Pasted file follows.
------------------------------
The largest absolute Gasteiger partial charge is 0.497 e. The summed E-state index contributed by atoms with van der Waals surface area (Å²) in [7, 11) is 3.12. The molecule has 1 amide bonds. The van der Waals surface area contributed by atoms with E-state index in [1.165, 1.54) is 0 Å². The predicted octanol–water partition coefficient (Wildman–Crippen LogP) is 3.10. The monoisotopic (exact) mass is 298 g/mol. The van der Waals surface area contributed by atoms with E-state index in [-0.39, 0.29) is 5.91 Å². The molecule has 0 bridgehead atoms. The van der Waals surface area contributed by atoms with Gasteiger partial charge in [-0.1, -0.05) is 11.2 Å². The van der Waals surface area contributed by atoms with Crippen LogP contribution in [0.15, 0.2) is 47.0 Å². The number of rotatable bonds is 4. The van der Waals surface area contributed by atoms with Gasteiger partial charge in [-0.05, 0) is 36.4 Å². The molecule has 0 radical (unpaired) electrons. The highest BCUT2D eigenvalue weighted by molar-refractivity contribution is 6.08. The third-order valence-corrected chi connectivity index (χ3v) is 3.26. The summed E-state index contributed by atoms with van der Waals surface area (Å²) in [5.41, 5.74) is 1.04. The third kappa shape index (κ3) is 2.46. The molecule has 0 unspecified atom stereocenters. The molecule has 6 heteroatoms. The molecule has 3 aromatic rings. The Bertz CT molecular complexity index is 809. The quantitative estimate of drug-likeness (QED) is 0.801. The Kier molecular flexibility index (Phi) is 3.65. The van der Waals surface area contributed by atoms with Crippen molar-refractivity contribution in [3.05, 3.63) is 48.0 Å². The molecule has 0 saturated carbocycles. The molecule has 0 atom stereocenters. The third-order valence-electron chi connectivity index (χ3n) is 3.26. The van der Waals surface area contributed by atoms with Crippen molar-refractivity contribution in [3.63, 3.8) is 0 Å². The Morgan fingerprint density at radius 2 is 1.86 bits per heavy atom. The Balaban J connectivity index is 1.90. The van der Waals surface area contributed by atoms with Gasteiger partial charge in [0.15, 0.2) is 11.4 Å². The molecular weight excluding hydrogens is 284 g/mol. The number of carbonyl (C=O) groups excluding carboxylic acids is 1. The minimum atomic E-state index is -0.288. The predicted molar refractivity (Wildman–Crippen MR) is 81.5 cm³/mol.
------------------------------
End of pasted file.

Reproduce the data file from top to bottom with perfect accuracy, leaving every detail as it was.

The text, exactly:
The largest absolute Gasteiger partial charge is 0.497 e. The summed E-state index contributed by atoms with van der Waals surface area (Å²) in [7, 11) is 3.12. The molecule has 1 amide bonds. The van der Waals surface area contributed by atoms with E-state index in [1.165, 1.54) is 0 Å². The predicted octanol–water partition coefficient (Wildman–Crippen LogP) is 3.10. The monoisotopic (exact) mass is 298 g/mol. The van der Waals surface area contributed by atoms with E-state index in [-0.39, 0.29) is 5.91 Å². The molecule has 0 bridgehead atoms. The van der Waals surface area contributed by atoms with Gasteiger partial charge in [-0.1, -0.05) is 11.2 Å². The van der Waals surface area contributed by atoms with Crippen LogP contribution in [0.15, 0.2) is 47.0 Å². The number of rotatable bonds is 4. The van der Waals surface area contributed by atoms with Gasteiger partial charge in [-0.05, 0) is 36.4 Å². The molecule has 0 radical (unpaired) electrons. The highest BCUT2D eigenvalue weighted by molar-refractivity contribution is 6.08. The third-order valence-corrected chi connectivity index (χ3v) is 3.26. The summed E-state index contributed by atoms with van der Waals surface area (Å²) in [5.41, 5.74) is 1.04. The third kappa shape index (κ3) is 2.46. The molecule has 0 unspecified atom stereocenters. The molecule has 6 heteroatoms. The molecule has 3 aromatic rings. The Bertz CT molecular complexity index is 809. The quantitative estimate of drug-likeness (QED) is 0.801. The Kier molecular flexibility index (Phi) is 3.65. The van der Waals surface area contributed by atoms with Crippen molar-refractivity contribution in [3.05, 3.63) is 48.0 Å². The molecule has 0 saturated carbocycles. The molecule has 0 atom stereocenters. The third-order valence-electron chi connectivity index (χ3n) is 3.26. The van der Waals surface area contributed by atoms with Crippen molar-refractivity contribution in [3.63, 3.8) is 0 Å². The Morgan fingerprint density at radius 2 is 1.86 bits per heavy atom. The Balaban J connectivity index is 1.90. The van der Waals surface area contributed by atoms with Gasteiger partial charge in [0.15, 0.2) is 11.4 Å². The molecular weight excluding hydrogens is 284 g/mol. The number of carbonyl (C=O) groups excluding carboxylic acids is 1. The minimum atomic E-state index is -0.288. The predicted molar refractivity (Wildman–Crippen MR) is 81.5 cm³/mol.